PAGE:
Every life has its pivotal moments that shape one’s values and view of the world. My own values and Jewish perspective were indeed shaped through a prism of varied life experiences.
I grew up in Bathurst Manor and attended Beth Emeth Synagogue for seven years where I was exposed to Jewish laws, rituals and customs. But traditional -I was not. I left home at age fifteen. From then on, always independent and creative, I carved my own path.
In my early 20’s, I travelled to India with my future husband. Inspired by the textiles we saw there, we operated a successful fashion business for eleven years. I knew nothing about it when we began. I used my instincts and taught myself the ins and outs as I went along. We designed and manufactured in India and wholesaled across Canada. The ‘India years” opened my eyes to the overwhelming need there is in our world. In India I saw poverty and suffering beyond words. I’ve never forgotten this experience and it fostered my desire to help those in need.
In Toronto, I also became very involved in the alternative support system when my youngest of three children, who is autistic, was badly bullied at public school. We then enrolled her in the Jerome D. Diamond Adolescent Centre (JFC funded). There, the staff showed such kindness, generosity and compassion to my daughter that they profoundly influenced my view of what makes a person and an organization -Jewish. It’s not just about laws, rituals and customs. To me, Judaism also equals kindness.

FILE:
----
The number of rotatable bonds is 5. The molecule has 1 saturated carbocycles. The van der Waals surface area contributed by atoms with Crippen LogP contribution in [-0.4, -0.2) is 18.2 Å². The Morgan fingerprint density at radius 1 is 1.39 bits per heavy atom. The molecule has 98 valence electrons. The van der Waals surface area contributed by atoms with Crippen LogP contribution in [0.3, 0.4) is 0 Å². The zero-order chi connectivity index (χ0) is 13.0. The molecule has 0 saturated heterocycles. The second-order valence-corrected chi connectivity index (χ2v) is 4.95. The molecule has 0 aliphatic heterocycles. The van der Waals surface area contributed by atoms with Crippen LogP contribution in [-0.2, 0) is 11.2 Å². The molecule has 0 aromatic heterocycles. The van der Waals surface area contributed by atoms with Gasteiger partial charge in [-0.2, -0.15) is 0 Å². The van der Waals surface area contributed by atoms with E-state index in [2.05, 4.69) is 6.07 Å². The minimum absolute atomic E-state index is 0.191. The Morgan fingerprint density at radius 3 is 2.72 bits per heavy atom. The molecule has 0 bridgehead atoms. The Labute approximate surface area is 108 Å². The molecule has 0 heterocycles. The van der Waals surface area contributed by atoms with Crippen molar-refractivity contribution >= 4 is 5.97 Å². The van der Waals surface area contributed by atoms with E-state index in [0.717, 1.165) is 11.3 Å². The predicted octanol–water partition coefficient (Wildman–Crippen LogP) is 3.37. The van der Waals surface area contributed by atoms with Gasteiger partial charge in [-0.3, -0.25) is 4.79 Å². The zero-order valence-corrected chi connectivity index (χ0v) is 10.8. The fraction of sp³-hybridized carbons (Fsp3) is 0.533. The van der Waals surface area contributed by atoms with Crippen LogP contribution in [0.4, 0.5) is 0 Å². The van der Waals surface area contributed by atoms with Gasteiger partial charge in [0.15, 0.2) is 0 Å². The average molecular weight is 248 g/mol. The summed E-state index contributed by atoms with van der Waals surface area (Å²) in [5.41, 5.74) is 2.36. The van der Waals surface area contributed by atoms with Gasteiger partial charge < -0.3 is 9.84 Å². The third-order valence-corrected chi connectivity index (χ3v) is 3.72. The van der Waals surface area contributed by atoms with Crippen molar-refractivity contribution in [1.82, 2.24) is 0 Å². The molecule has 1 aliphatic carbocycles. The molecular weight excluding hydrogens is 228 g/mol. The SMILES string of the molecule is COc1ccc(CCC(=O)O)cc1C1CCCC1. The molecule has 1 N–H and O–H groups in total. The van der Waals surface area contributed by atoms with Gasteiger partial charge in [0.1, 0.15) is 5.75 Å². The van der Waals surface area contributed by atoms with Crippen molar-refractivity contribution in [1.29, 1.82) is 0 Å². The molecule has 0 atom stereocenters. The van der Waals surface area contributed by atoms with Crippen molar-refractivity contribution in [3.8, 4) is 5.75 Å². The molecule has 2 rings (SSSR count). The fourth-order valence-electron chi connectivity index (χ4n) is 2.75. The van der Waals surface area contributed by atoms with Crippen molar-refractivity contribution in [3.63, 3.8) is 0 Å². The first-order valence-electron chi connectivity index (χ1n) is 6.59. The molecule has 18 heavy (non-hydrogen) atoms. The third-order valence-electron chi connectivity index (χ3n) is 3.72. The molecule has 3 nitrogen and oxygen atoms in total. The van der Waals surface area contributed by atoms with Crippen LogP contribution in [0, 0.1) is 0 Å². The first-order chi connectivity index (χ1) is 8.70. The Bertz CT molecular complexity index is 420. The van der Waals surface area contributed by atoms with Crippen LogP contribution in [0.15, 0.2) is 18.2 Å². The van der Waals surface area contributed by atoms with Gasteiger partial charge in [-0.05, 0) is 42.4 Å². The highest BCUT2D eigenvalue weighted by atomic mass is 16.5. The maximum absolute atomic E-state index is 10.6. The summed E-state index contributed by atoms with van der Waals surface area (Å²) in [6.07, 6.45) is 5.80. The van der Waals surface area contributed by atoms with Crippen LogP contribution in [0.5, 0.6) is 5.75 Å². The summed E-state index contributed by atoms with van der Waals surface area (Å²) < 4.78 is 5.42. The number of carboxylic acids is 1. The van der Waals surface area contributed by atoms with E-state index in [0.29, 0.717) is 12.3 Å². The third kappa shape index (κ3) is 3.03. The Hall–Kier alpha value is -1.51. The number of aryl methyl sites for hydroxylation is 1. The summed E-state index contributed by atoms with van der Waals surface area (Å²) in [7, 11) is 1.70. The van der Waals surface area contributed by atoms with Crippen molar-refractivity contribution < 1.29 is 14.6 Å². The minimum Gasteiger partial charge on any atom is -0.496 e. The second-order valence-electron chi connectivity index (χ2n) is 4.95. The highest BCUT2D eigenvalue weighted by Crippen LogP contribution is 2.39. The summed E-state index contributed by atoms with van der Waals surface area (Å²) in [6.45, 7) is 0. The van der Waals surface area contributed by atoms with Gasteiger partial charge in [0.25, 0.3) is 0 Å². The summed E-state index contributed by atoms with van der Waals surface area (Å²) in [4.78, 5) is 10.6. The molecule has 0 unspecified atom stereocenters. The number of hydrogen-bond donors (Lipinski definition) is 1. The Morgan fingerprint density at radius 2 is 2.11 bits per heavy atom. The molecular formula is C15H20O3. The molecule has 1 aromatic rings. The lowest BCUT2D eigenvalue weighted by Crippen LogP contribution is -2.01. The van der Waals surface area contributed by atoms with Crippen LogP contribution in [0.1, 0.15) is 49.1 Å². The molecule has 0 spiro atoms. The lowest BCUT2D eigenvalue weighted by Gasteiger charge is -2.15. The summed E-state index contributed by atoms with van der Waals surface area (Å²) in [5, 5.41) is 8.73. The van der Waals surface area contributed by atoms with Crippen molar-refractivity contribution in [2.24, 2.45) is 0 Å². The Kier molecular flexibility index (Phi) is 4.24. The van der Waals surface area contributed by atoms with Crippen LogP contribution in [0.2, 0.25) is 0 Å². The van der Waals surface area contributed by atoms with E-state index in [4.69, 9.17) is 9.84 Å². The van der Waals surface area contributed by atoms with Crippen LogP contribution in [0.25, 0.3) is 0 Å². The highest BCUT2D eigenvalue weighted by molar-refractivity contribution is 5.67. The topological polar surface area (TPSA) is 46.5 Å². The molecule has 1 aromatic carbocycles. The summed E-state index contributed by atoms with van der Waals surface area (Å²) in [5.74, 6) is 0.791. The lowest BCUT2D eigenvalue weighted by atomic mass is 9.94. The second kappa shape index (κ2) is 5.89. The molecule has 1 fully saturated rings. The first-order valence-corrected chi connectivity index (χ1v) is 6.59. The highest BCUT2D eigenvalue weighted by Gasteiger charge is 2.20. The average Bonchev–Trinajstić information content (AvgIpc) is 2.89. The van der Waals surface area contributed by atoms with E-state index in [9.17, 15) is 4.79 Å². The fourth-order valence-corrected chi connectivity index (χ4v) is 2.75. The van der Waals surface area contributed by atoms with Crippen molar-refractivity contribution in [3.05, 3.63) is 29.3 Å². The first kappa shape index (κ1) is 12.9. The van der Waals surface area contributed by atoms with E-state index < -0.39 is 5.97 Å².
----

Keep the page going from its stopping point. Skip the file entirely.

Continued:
Over the years, I have lived in various Toronto neighbourhoods. I’ve also learned a great deal about different cultures in our city by working in real estate for the last thirty years. But I have never lost sight of my Jewish identity raising my children to appreciate our music, food and humour, as well as a love of Jewish life and community.
I’m also passionate about the arts. My late mother, Rae Goldman was a talented artist instilling in me a love for the arts that I hope my children carry on.
Recently, I have felt a greater pull to participate in the Jewish community. I recognize that there are so many unmet needs to support: senior care, housing for those with special needs and the fight against anti-Semitism. Therefore, I’m especially proud to contribute to the UJA. I toast my father, Murray Goldman, whose generosity helped me establish a fund with the Jewish Foundation of Greater Toronto.
To my own children, Shana, Jordan and Alyssa and to future generations of children: Never forget where you come from but find your own unique path. Be kind, be generous and be a Jewish citizen of your world by giving back as best you can.